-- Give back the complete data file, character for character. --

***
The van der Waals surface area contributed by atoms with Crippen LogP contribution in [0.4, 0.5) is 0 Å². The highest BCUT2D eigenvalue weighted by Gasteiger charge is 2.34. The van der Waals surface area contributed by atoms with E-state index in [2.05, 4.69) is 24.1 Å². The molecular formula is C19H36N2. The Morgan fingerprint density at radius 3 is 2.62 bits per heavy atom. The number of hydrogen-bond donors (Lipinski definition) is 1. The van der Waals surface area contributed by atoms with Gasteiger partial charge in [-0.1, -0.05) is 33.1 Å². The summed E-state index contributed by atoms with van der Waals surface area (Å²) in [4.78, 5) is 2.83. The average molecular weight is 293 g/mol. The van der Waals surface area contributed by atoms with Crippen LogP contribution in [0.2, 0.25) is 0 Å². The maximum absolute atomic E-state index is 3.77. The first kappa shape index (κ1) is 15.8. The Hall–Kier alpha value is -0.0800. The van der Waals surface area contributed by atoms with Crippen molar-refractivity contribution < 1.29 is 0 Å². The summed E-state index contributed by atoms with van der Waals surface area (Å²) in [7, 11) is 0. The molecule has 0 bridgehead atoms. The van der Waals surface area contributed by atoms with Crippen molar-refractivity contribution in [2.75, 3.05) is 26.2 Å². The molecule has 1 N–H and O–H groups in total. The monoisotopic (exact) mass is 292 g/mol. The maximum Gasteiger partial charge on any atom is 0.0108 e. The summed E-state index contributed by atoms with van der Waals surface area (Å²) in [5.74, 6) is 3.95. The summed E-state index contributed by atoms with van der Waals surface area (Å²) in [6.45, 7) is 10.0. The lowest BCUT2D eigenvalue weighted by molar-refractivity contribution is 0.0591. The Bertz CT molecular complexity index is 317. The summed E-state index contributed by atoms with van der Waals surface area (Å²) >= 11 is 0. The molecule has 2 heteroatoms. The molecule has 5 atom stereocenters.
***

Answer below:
The van der Waals surface area contributed by atoms with Crippen LogP contribution in [0.4, 0.5) is 0 Å². The highest BCUT2D eigenvalue weighted by Gasteiger charge is 2.34. The van der Waals surface area contributed by atoms with E-state index in [2.05, 4.69) is 24.1 Å². The molecular formula is C19H36N2. The Morgan fingerprint density at radius 3 is 2.62 bits per heavy atom. The number of hydrogen-bond donors (Lipinski definition) is 1. The van der Waals surface area contributed by atoms with Gasteiger partial charge in [-0.1, -0.05) is 33.1 Å². The summed E-state index contributed by atoms with van der Waals surface area (Å²) in [4.78, 5) is 2.83. The average molecular weight is 293 g/mol. The van der Waals surface area contributed by atoms with Crippen LogP contribution in [0.2, 0.25) is 0 Å². The maximum absolute atomic E-state index is 3.77. The first kappa shape index (κ1) is 15.8. The Hall–Kier alpha value is -0.0800. The van der Waals surface area contributed by atoms with Crippen molar-refractivity contribution < 1.29 is 0 Å². The summed E-state index contributed by atoms with van der Waals surface area (Å²) in [7, 11) is 0. The molecule has 0 bridgehead atoms. The van der Waals surface area contributed by atoms with Crippen molar-refractivity contribution in [2.75, 3.05) is 26.2 Å². The molecule has 1 N–H and O–H groups in total. The monoisotopic (exact) mass is 292 g/mol. The maximum Gasteiger partial charge on any atom is 0.0108 e. The summed E-state index contributed by atoms with van der Waals surface area (Å²) in [5.74, 6) is 3.95. The summed E-state index contributed by atoms with van der Waals surface area (Å²) in [6.45, 7) is 10.0. The lowest BCUT2D eigenvalue weighted by molar-refractivity contribution is 0.0591. The Bertz CT molecular complexity index is 317. The summed E-state index contributed by atoms with van der Waals surface area (Å²) >= 11 is 0. The molecule has 2 heteroatoms. The molecule has 5 atom stereocenters.